New book completes the Hepburn portrait A. Scott Berg left sketchy
Thirteen days after the death of Katharine Hepburn last year, celebrity biographer A. Scott Berg published “Kate Remembered,” reflecting 20 years of interviews with the legendary screen luminary. Almost immediately, The Advocate labeled the tome, “a mixture of cautious disclosure and obsequious deference” and threw down the gauntlet for someone willing to go behind the carefully constructed public persona Hepburn protected throughout her eight decades in film.
Celebrity exposé author Darwin Porter accepted the challenge, and this Valentine’s Day, released “Katharine the Great: A Lifetime of Secrets Revealed,” a mammoth volume presenting a wealth of evidence that the late, great Kate was not necessarily straight.
In this 570-page unauthorized biography, Porter delves into the spicy sexual conquests of the Connecticut born and bred actress and her cadre of high-profile companions.
Although Porter looks at Hepburn’s early childhood, the suicide of her brother Tom, her marriage to “Luddy,” Ludlow Ogden Smith, and her career, he focuses largely on the relationship between Hepburn and American Express heiress Laura Harding. The wealth of evidence he provides indicates Hepburn was indeed bisexual, or a “double-gater” as it was called then, and that she and Harding conducted a closeted, long-term relationship from 1928 until Harding’s death in 1994, a relationship that overlapped with her seven-year “lavender marriage” to Luddy that began the same year.
It is difficult to imagine that, even in the 1930s, it was customary for a new bride and groom to bring companions on their honeymoon, as did Hepburn with Harding, and Luddy with his longtime companion Jack Clark.
Even Berg’s more discrete bio mentions Harding, noting that, after her marriage to Luddy, Hepburn moved to Hollywood and “continued to live quietly in the hills with Laura Harding (furthering speculation of a lesbian relationship).”
Hepburn’s longtime relationship with Spencer Tracy seems to have found her in more of a caretaker role than that of a lover. Berg notes that, “As she told me that first night in Fenwick [where her Connecticut home was located], ‘I never wanted to marry Spencer Tracy.’”
But then Hepburn, her first marriage notwithstanding, was not much the marrying kind, reputed instead to be partial to 10-day, whirlwind relationships with her peers in the film industry. Among those Porter names are film editor Jane Loring, actresses Greta Garbo, Billie Burke, and Elissa Landi, writers Suzanne Steele and Ernest Hemingway, and directors George Stevens, Jed Harris, and John Ford, as well as more lengthy relationships with her agent, Leland Hayward, millionaire playboy Howard Hughes, and Tracy.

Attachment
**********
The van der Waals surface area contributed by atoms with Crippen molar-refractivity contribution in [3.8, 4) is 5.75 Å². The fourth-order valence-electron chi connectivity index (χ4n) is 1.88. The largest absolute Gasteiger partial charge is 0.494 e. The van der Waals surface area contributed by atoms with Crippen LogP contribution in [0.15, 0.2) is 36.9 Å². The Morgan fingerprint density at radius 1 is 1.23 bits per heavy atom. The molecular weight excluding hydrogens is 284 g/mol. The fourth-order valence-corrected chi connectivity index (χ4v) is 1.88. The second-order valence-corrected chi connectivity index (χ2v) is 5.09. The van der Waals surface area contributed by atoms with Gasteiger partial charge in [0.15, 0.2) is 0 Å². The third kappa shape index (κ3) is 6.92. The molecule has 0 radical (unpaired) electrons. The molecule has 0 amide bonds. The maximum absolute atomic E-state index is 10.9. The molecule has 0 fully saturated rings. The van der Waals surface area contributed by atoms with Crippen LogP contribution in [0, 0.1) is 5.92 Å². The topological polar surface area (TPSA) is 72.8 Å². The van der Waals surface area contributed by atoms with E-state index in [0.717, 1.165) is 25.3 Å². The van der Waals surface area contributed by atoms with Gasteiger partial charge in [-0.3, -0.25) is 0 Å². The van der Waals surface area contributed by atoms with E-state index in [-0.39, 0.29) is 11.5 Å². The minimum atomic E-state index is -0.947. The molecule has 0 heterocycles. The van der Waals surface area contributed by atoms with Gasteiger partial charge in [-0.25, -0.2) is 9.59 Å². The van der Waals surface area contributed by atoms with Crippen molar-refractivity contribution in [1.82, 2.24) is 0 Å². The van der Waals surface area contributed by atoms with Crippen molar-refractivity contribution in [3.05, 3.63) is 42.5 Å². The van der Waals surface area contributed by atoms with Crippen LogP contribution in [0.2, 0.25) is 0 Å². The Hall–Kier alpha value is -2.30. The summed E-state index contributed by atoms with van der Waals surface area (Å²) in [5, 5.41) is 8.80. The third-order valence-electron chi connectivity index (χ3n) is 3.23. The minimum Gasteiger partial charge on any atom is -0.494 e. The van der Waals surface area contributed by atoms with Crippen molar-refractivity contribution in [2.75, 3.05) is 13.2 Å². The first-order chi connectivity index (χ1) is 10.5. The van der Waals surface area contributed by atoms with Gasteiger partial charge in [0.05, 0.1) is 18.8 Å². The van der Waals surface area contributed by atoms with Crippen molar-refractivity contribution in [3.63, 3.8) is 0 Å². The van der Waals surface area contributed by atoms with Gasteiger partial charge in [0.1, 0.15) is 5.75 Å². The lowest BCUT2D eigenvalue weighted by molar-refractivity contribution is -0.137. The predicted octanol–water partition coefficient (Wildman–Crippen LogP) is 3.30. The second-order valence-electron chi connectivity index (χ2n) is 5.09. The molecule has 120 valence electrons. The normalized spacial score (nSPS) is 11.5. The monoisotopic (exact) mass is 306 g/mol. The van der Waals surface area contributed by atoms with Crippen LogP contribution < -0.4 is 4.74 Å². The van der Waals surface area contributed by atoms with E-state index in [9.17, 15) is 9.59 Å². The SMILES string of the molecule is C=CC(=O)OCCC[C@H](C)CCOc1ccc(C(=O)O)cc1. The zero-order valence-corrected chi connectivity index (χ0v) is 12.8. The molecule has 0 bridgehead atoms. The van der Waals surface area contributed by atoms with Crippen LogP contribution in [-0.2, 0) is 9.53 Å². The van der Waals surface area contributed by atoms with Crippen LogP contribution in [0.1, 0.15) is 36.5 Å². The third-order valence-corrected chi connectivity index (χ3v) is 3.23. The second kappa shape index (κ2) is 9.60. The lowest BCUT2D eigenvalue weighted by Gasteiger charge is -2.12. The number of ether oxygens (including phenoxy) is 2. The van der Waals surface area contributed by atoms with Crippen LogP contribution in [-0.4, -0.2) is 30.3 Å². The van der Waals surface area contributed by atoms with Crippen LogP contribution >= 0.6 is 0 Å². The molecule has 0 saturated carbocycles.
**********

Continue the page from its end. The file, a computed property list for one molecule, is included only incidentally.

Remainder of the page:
Hepburn’s liberal view of relationships likely originated in her upbringing, as the child of Dr. Thomas Hepburn, a specialist in venereal diseases and an unapologetic nudist, and Kit Hepburn, an outspoken advocate for birth control.
Berg also concedes evidence of Hepburn’s bisexuality. During a visit to Hepburn’s Turtle Bay residence, Irene Selznick, David O. Selznick’s wife and Louis B. Mayer’s daughter, encountered a young woman staying there, and “her eagle-eyes witnessed an exchange between the two of them that suggested a level of intimacy she had never allowed herself to believe. ‘Now everything makes sense to me… Dorothy Arzner, Nancy Hamilton—all those women. Laura Harding. Now it all makes sense. A double-gater.’”
But Hepburn was among the most private women in Hollywood. Porter recounts a conversation between her and producer Pandro S. Berman, during which he warns her to keep her orientation quiet, saying, “If there’s a lesbian scandal about you, it could sink our ship.” According to Porter, Hepburn responded, “‘Trust me Pandro… I am not a lesbian,’“ to which he reportedly responds, “‘Perhaps you are not a lesbian. But you didn’t deny that you’re bisexual.’”
“Katharine the Great” takes an in-depth look at a Hepburn the public never knew, presenting information gleaned from interviews with Joan Crawford, Tallulah Bankhead, Patricia Peardon, Truman Capote, Garson Kanin and his wife Ruth Gordon, Hepburn’s “deflowerer” Kenneth MacKenna, and set designer Stanley Haggart.
The conclusion that Hepburn set the terms of Berg’s biography is inescapable. But we must also concede that the work of a Pulitzer Prize-winning biographer who spent weekends with Hepburn from 1983 until her death offers more than a few insights about her nevertheless.
But where Berg keeps silent, Porter revels in exposing the colorful underbelly of Hollywood at its most exclusive heights, and he does not disappoint in “Katharine the Great.”
It is sobering to think that a woman who used her fame to make incredible strides for the female sex would do nothing for the gay rights struggle. But stars of the silver screen have been historically silent on matters of homosexuality, and the much maligned and misunderstood bisexual has often been made to feel the outsider.
For fans of Hepburn, both “Kate Remembered” and “Katharine the Great” have a lot to offer. Taken in tandem, the two paint the most complete —if not always the most flattering—picture of this legendary recluse to which the public has ever been privy.